Gale: When I was first getting into punk it was just anything and everything. I’d say, when I was really young and getting into punk at 13 or 14, Epitaph and Fat Wreck were the big ones, and that was cool because they actually put out hardcore records, too. They had a broad mix of sound. For a long time, I thought bands like Sick Of It All or Madball on Epitaph were just another punk band, you know? It was the same with bands like Bad Brains, I just thought that they were another punk band. There hasn’t been a specific label, I’d say, that has anchored what I’m into. If I discovered a new label, I’d look up a lot of their releases. But you had labels like Dischord and Jade Tree that were really important for a while. In their heyday, Bridge Nine was putting out some good hardcore records that I liked. But you also have the metal labels like Nuclear Blast and stuff like that. Nuclear Blast put out the really legendary thrash records. Combat Records was another good one. I didn’t worship a label, but labels were very big in helping me find other bands, for sure. I hate to admit it, but Victory Records — I loved stuff like Earth Crisis — showed me bands that blended hardcore with punk and other stylings.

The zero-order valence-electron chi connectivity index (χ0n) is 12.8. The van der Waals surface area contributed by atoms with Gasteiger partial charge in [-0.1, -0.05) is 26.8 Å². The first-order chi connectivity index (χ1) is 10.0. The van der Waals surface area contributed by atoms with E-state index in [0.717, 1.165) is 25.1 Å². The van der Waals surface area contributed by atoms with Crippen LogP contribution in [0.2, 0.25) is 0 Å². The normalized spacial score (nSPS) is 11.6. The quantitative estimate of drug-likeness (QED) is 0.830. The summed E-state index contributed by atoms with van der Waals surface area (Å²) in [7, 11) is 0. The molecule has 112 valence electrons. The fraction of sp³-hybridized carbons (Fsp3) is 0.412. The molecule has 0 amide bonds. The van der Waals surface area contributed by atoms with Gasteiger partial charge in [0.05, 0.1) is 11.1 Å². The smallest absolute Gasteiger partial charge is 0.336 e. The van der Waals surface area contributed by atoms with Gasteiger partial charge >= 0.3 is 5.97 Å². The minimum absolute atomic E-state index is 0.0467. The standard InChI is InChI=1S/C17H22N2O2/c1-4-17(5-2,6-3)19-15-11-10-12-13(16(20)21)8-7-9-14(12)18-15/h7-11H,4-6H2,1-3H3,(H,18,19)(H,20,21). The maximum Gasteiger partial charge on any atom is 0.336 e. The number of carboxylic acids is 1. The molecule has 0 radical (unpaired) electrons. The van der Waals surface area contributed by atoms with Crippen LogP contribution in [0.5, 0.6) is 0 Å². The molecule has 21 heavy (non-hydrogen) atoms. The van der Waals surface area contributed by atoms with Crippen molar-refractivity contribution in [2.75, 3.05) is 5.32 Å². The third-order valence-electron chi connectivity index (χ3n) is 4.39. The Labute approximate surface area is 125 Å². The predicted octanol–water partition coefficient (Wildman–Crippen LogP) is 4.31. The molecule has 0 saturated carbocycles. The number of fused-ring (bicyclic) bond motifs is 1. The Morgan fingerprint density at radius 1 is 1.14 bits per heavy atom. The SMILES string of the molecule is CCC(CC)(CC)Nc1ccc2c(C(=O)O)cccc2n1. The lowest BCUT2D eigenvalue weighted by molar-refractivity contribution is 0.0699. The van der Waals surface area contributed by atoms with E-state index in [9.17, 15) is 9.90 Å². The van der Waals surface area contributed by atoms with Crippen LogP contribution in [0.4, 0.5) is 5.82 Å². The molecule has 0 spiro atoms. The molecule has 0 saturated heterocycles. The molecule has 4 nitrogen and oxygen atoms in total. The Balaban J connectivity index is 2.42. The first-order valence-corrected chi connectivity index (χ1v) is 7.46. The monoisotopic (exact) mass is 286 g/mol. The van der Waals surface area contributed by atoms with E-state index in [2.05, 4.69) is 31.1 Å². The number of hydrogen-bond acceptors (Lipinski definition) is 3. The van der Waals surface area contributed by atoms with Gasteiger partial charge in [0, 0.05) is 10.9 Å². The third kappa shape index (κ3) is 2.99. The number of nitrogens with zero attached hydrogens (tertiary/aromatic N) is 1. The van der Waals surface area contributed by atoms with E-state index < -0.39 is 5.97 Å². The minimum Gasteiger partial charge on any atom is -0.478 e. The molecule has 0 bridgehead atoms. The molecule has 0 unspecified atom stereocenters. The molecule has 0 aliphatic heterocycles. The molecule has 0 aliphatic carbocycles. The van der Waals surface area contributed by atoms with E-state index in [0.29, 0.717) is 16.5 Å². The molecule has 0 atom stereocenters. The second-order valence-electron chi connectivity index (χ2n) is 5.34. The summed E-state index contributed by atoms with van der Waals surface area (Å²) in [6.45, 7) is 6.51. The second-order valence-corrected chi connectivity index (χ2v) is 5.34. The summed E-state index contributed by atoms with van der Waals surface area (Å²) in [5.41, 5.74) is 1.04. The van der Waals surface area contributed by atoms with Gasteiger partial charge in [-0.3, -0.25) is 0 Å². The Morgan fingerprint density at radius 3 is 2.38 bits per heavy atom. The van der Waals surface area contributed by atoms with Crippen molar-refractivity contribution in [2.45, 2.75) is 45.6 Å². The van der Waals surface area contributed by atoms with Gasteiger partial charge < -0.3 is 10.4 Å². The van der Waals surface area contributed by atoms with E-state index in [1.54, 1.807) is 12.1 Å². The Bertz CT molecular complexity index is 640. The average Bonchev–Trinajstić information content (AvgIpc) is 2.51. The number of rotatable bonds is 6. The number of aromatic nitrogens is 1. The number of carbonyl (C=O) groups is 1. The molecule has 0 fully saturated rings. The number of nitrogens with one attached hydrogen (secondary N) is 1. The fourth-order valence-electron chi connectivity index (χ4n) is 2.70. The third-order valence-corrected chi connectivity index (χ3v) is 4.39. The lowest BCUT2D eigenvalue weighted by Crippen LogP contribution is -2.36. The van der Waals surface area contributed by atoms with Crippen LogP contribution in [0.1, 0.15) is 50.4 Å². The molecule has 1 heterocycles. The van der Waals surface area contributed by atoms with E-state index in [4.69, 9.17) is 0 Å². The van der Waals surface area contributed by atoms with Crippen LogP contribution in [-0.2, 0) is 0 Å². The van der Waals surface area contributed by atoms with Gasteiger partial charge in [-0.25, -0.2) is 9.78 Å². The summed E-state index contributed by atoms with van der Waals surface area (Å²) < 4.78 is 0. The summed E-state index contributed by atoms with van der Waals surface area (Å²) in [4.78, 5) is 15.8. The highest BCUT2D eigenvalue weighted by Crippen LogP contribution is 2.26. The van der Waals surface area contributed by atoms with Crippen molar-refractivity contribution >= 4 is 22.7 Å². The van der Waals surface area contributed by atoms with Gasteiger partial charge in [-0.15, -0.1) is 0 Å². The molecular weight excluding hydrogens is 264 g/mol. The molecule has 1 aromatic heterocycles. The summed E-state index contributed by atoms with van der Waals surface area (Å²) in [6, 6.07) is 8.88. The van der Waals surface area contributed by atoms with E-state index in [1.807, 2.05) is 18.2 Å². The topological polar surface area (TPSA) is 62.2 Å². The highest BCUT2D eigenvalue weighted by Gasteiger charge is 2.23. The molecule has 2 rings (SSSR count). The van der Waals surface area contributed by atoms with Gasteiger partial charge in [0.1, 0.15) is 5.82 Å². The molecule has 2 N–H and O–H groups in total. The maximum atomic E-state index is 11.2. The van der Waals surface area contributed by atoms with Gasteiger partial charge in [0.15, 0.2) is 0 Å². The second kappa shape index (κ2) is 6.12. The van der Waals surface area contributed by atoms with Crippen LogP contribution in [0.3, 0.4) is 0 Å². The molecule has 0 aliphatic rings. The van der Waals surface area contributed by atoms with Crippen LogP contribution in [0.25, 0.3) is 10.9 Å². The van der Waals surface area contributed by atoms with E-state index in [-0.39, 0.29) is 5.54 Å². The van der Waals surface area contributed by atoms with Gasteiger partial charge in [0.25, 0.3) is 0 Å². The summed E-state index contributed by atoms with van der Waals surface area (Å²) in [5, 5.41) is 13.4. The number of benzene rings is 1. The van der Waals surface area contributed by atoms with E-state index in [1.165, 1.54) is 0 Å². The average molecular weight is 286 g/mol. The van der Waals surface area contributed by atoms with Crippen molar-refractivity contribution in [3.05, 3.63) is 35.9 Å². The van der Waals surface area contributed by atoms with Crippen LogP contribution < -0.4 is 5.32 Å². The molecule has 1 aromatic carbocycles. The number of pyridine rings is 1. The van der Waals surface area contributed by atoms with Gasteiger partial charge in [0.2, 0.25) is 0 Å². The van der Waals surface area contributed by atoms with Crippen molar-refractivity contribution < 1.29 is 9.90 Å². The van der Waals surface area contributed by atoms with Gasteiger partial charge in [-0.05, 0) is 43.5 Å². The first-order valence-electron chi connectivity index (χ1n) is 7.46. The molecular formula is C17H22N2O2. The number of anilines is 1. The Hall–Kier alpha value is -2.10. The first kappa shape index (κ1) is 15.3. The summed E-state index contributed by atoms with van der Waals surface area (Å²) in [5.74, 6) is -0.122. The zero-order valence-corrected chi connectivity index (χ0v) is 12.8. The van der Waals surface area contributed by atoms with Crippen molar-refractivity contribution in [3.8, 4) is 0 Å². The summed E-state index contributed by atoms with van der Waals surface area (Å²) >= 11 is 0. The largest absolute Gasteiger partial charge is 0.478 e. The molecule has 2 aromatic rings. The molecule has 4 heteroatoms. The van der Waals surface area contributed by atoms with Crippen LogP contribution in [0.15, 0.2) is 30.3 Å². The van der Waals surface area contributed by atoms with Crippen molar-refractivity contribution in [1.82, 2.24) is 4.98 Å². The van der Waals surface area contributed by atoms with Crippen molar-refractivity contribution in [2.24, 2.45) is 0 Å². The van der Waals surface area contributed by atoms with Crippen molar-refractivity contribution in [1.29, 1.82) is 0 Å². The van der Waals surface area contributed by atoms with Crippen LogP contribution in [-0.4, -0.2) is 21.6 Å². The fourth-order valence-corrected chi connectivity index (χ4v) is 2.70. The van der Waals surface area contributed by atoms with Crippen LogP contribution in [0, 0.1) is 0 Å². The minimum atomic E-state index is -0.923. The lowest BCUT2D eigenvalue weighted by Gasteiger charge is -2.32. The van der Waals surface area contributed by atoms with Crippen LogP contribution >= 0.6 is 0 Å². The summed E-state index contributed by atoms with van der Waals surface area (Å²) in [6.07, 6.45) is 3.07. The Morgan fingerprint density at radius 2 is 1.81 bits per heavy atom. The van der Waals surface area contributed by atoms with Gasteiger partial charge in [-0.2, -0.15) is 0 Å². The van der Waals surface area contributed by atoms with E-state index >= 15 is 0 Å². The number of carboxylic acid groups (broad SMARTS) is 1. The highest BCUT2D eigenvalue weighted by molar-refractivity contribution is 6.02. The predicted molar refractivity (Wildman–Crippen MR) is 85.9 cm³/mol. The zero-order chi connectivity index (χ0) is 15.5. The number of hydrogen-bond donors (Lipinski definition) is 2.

FPH: As you got older, did you delve into their weird stuff, like Amphetamine Reptile?

Gale: I got into AmpRep around the time I got into that sound, so I would put it around 18-20 years old, when I was getting into bands like Kyuss, Fudge Tunnel, and the Melvins, obviously. Some of their connections to the punk world were cool. But yeah, the label put out some great stuff.


FPH: My first time seeing the group was at Fun Fun Fun back in 2016, and I was blown away by the high energy. In fact, the energy was so intense that I imagine venues are even more so. Do you ever get worried that something can go terribly wrong on stage, or perhaps did when you were starting?